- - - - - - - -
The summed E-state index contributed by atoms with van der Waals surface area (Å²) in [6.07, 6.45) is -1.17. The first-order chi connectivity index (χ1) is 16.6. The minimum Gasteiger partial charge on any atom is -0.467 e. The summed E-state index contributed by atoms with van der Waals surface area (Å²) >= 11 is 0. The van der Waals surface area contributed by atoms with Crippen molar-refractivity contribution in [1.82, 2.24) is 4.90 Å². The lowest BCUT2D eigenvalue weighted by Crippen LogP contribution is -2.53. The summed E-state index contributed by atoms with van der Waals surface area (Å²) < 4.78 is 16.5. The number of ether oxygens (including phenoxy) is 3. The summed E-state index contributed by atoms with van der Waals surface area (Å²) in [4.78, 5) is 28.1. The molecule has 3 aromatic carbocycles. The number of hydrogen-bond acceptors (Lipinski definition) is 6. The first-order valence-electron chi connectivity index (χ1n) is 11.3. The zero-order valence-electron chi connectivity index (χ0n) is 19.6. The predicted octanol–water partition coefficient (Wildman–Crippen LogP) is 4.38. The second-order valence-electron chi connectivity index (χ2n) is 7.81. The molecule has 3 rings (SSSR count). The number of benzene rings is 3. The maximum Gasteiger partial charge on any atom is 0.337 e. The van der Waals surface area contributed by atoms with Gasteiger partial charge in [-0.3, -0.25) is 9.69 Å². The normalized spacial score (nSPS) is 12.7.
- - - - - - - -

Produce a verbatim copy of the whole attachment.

The summed E-state index contributed by atoms with van der Waals surface area (Å²) in [6.07, 6.45) is -1.17. The first-order chi connectivity index (χ1) is 16.6. The minimum Gasteiger partial charge on any atom is -0.467 e. The summed E-state index contributed by atoms with van der Waals surface area (Å²) >= 11 is 0. The van der Waals surface area contributed by atoms with Crippen molar-refractivity contribution in [1.82, 2.24) is 4.90 Å². The lowest BCUT2D eigenvalue weighted by Crippen LogP contribution is -2.53. The summed E-state index contributed by atoms with van der Waals surface area (Å²) < 4.78 is 16.5. The number of ether oxygens (including phenoxy) is 3. The summed E-state index contributed by atoms with van der Waals surface area (Å²) in [4.78, 5) is 28.1. The molecule has 3 aromatic carbocycles. The number of hydrogen-bond acceptors (Lipinski definition) is 6. The first-order valence-electron chi connectivity index (χ1n) is 11.3. The zero-order valence-electron chi connectivity index (χ0n) is 19.6. The predicted octanol–water partition coefficient (Wildman–Crippen LogP) is 4.38. The second-order valence-electron chi connectivity index (χ2n) is 7.81. The molecule has 3 rings (SSSR count). The number of benzene rings is 3. The maximum Gasteiger partial charge on any atom is 0.337 e. The van der Waals surface area contributed by atoms with Gasteiger partial charge in [-0.3, -0.25) is 9.69 Å². The normalized spacial score (nSPS) is 12.7.